A handful of cats over 8 years of age will develop hyperthyroidism which is usually a benign tumor of the thyroid that produces excessive thyroid hormone. Your family veterinarian can often diagnose this with labwork as well as weight loss and other symptoms of the disease.
Once diagnosed, it can be managed with an oral medication but there is a permanent solution – radioactive iodine!
Treatment by Radiotherapy
This therapy is generally considered the safest and most effective method of treatment for feline hyperthyroidism.
Your cat will be given an injection of radioactive iodine (iodine 131) and kept in the hospital facility until the radiation levels have reduced to be considered safe to take home. The time required varies by state with the average being three to four days. Treatment is not invasive and most cats tolerate brief separation from home without significant stress.
After release, there will be a period of time, usually about a week and a half, where the cat will need confinement, flushable cat litter, and restricted human contact because he or she may still emit low levels of radiation.
After this period, the cat is back to normal without restrictions and all that is left to do is return for some follow up lab work over the next few months. The radioactive iodine injection is given under the skin similar to a vaccine and the cat is basically boarding afterwards until the radiation levels drop.
This treatment works because iodine (radioactive or otherwise) is preferentially taken up by the greedy overactive tumor tissue of the thyroid and effectively destroys the thyroid tumor. Humans with hyperthyroidism are similarly irradiated. The potential for side effects with this therapy is very, very low and it is low stress for the cat.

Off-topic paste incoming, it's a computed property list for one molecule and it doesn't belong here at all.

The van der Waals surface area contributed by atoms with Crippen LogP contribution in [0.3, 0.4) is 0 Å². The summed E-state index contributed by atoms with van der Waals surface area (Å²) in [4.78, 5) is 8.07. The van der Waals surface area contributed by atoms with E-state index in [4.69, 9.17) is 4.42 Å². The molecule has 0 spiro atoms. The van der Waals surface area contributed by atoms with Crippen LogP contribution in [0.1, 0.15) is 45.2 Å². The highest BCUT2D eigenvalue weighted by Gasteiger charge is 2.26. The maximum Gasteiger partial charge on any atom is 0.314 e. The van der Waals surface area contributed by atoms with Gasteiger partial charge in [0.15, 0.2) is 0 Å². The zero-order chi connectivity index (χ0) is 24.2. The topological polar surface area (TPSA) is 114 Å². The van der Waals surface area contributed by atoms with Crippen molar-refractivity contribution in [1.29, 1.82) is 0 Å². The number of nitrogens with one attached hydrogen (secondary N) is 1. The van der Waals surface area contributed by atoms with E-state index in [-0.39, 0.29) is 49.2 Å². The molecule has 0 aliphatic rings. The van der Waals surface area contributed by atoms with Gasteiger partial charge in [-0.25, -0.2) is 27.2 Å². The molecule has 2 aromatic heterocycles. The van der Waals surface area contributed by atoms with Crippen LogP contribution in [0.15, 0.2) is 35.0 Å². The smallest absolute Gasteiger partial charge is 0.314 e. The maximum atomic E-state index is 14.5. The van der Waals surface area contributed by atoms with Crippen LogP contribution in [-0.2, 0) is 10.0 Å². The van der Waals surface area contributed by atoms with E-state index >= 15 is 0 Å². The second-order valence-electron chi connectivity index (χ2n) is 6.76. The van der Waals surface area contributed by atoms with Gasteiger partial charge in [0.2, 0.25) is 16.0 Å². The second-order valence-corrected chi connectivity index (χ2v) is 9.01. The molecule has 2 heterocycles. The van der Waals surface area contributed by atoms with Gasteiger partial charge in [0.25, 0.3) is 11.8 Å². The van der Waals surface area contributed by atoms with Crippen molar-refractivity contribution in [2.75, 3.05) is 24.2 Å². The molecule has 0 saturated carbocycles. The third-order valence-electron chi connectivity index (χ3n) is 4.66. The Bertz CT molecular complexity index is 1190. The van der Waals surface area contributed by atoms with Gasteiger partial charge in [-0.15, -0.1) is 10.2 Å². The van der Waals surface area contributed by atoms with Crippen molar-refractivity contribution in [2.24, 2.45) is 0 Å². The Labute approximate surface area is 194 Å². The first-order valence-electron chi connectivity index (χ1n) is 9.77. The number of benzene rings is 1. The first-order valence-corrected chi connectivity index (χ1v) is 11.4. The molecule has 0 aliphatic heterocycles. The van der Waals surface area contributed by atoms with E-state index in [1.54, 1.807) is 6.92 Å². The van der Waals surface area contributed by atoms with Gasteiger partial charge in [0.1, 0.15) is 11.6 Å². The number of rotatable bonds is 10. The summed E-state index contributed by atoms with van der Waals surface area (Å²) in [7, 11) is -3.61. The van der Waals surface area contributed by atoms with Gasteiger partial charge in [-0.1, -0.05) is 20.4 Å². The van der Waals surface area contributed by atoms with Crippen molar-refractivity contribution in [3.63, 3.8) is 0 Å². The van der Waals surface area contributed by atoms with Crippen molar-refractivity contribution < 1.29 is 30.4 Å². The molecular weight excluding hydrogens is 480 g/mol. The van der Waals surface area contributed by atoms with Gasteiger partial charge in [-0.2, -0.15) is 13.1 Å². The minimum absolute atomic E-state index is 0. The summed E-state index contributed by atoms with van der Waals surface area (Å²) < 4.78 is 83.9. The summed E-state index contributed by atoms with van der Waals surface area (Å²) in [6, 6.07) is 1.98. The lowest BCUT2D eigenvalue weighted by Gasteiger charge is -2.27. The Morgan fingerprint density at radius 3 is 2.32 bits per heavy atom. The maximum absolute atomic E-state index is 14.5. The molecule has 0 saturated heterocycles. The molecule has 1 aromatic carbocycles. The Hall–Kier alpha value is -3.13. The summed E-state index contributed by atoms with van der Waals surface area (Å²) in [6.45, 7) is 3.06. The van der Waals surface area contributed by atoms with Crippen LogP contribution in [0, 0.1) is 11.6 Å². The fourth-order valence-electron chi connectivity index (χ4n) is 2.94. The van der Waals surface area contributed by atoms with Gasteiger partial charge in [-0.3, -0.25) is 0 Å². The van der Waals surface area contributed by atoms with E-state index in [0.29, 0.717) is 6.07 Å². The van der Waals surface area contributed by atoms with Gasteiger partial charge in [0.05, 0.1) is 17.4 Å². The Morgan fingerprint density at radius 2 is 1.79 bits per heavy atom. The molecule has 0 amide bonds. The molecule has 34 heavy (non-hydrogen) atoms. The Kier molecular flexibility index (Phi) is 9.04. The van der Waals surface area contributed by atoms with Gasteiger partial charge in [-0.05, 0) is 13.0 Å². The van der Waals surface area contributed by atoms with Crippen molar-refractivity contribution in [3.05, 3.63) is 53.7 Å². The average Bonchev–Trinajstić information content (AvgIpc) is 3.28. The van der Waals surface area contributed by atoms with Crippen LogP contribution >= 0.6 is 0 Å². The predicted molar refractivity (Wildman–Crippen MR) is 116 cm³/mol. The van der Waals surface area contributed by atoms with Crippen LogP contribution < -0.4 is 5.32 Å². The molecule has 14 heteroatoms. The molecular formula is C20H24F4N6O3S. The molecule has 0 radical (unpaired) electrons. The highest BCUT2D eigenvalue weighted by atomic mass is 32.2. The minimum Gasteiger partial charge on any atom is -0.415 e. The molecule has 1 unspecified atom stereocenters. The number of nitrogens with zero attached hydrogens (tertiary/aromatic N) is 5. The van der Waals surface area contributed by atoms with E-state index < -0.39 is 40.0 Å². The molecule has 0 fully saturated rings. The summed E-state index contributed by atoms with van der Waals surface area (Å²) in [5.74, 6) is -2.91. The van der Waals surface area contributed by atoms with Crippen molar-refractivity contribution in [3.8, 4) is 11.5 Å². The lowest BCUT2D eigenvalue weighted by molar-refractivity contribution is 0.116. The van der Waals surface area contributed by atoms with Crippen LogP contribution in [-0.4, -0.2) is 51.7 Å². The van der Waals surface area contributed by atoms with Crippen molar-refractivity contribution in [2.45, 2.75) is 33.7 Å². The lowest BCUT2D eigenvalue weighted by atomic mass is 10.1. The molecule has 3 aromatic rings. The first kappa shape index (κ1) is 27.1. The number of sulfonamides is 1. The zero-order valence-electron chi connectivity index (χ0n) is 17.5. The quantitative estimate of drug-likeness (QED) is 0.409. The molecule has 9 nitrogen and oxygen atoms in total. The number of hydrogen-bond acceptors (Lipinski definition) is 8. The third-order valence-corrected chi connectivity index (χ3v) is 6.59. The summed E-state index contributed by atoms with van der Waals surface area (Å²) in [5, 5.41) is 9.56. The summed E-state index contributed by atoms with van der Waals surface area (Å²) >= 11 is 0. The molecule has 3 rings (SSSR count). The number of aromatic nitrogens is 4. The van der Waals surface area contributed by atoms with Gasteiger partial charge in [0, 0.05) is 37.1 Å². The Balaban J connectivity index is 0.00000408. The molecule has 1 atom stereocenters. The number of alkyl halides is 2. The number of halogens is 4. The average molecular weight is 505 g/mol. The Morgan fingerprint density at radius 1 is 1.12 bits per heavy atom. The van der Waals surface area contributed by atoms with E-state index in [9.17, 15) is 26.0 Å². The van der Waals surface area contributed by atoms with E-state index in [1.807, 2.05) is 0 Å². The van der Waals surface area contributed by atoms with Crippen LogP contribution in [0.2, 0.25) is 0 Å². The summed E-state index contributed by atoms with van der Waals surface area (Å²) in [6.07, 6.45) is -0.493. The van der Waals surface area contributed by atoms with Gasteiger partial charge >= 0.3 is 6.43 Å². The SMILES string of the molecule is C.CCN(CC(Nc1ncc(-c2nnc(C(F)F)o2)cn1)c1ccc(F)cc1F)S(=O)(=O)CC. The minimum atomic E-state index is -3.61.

Advantages of this Method of Radiation Treatment
- Treatment is a one-time event (only two to four percent of cats require a second treatment) and no on-going therapy is required.
- The disease is not simply managed but is actually cured!
- No anesthesia is required, indeed, treatment amounts to an injection followed by three to 7 days of boarding, very non-stressful especially considering the usual patient is an older cat with potential heart disease.
Disadvantages of this Method of Treatment
- Owner and pet are separated during the quarantine.
- Typically facilities require the cat to be confined indoors or have limited contact with owners for a period of time after discharge. Children and pregnant women should have no contact with the cat for a week or two after therapy. If this is too inconvenient to work out at home, the cat may be boarded at the radiofacility until this period has passed, but there will be additional expense for that.
- Facilities with capability of performing radiotherapy may not be conveniently located, although in most well populated areas, there are specialty hospitals that offer this
- This is a relatively expensive therapy and the facility’s cost does not include the required pre- or post-treatment diagnostics with your regular veterinarian. That said, a lifetime of medication and lab work checkups can also be costly and cause your cat stress
- Special flushable cat litter is required for one to two weeks after therapy.
- Some follow-up blood testing is generally recommended after treatment (typically one and three months after therapy).
- There is a chance (less than five percent) that the cat will become HYPOthyroid after treatment, requiring daily oral thyroid hormone supplementation – however, this is not difficult to regulate and long-term dose adjustments are unlikely
If kidney function is not thoroughly investigated prior to this therapy, latent kidney failure may be unmasked irreversibly by this therapy. Most veterinarians and specialists require medication to treat the disease and see the response, including unmasking kidney disease.
Kidney disease does not mean you cat should not get I-131. In fact, if the kidney disease is not advanced, radiation therapy to stop the hyperthyroidism can help spare the kidneys from very high blood and renal arterial pressure
Most general practices do not have radiation areas. Your veterinarian will refer you to a nearby facility